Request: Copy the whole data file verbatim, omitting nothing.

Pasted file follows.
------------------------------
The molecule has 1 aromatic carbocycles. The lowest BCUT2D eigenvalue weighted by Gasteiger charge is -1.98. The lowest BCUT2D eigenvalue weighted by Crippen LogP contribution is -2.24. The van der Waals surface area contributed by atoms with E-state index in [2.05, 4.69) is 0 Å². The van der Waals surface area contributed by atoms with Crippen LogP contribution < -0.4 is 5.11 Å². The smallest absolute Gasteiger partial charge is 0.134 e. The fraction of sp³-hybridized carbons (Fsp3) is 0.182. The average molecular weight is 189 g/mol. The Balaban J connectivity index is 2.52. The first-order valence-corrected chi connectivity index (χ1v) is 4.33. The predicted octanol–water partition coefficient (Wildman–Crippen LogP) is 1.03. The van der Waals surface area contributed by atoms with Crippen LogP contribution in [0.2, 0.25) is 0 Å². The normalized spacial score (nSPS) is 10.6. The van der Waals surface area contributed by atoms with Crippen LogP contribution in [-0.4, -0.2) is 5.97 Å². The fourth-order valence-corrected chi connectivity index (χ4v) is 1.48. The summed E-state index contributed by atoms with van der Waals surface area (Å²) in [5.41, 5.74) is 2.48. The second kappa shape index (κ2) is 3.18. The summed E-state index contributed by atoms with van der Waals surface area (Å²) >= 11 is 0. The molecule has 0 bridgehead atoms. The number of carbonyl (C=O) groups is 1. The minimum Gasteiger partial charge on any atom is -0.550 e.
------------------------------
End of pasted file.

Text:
The molecule has 1 aromatic carbocycles. The lowest BCUT2D eigenvalue weighted by Gasteiger charge is -1.98. The lowest BCUT2D eigenvalue weighted by Crippen LogP contribution is -2.24. The van der Waals surface area contributed by atoms with E-state index in [2.05, 4.69) is 0 Å². The van der Waals surface area contributed by atoms with Crippen LogP contribution < -0.4 is 5.11 Å². The smallest absolute Gasteiger partial charge is 0.134 e. The fraction of sp³-hybridized carbons (Fsp3) is 0.182. The average molecular weight is 189 g/mol. The Balaban J connectivity index is 2.52. The first-order valence-corrected chi connectivity index (χ1v) is 4.33. The predicted octanol–water partition coefficient (Wildman–Crippen LogP) is 1.03. The van der Waals surface area contributed by atoms with Crippen LogP contribution in [0.2, 0.25) is 0 Å². The normalized spacial score (nSPS) is 10.6. The van der Waals surface area contributed by atoms with Crippen LogP contribution in [-0.4, -0.2) is 5.97 Å². The fourth-order valence-corrected chi connectivity index (χ4v) is 1.48. The summed E-state index contributed by atoms with van der Waals surface area (Å²) in [5.41, 5.74) is 2.48. The second kappa shape index (κ2) is 3.18. The summed E-state index contributed by atoms with van der Waals surface area (Å²) >= 11 is 0. The molecule has 0 bridgehead atoms. The number of carbonyl (C=O) groups is 1. The minimum Gasteiger partial charge on any atom is -0.550 e.